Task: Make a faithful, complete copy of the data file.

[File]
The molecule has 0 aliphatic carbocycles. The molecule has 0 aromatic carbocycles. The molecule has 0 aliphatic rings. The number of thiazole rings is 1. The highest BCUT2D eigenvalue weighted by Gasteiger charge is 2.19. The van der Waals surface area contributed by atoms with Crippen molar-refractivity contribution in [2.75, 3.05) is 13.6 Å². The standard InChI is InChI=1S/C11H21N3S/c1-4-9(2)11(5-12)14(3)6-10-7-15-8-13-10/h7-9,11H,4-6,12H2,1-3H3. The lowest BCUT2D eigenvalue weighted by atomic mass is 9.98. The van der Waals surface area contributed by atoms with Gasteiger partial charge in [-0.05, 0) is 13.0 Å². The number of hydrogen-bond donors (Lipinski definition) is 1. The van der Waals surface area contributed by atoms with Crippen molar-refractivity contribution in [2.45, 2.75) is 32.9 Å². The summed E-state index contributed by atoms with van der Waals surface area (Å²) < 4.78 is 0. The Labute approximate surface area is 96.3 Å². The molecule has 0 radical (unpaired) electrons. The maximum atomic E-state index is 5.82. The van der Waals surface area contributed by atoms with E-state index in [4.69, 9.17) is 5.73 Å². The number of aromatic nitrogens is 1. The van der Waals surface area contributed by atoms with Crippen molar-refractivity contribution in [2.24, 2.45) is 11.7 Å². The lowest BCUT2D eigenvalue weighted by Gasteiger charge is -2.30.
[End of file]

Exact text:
The molecule has 0 aliphatic carbocycles. The molecule has 0 aromatic carbocycles. The molecule has 0 aliphatic rings. The number of thiazole rings is 1. The highest BCUT2D eigenvalue weighted by Gasteiger charge is 2.19. The van der Waals surface area contributed by atoms with Crippen molar-refractivity contribution in [2.75, 3.05) is 13.6 Å². The standard InChI is InChI=1S/C11H21N3S/c1-4-9(2)11(5-12)14(3)6-10-7-15-8-13-10/h7-9,11H,4-6,12H2,1-3H3. The lowest BCUT2D eigenvalue weighted by atomic mass is 9.98. The van der Waals surface area contributed by atoms with Gasteiger partial charge in [-0.05, 0) is 13.0 Å². The number of hydrogen-bond donors (Lipinski definition) is 1. The van der Waals surface area contributed by atoms with Crippen molar-refractivity contribution in [2.45, 2.75) is 32.9 Å². The summed E-state index contributed by atoms with van der Waals surface area (Å²) < 4.78 is 0. The Labute approximate surface area is 96.3 Å². The molecule has 0 radical (unpaired) electrons. The maximum atomic E-state index is 5.82. The van der Waals surface area contributed by atoms with E-state index in [4.69, 9.17) is 5.73 Å². The number of aromatic nitrogens is 1. The van der Waals surface area contributed by atoms with Crippen molar-refractivity contribution in [2.24, 2.45) is 11.7 Å². The lowest BCUT2D eigenvalue weighted by Gasteiger charge is -2.30.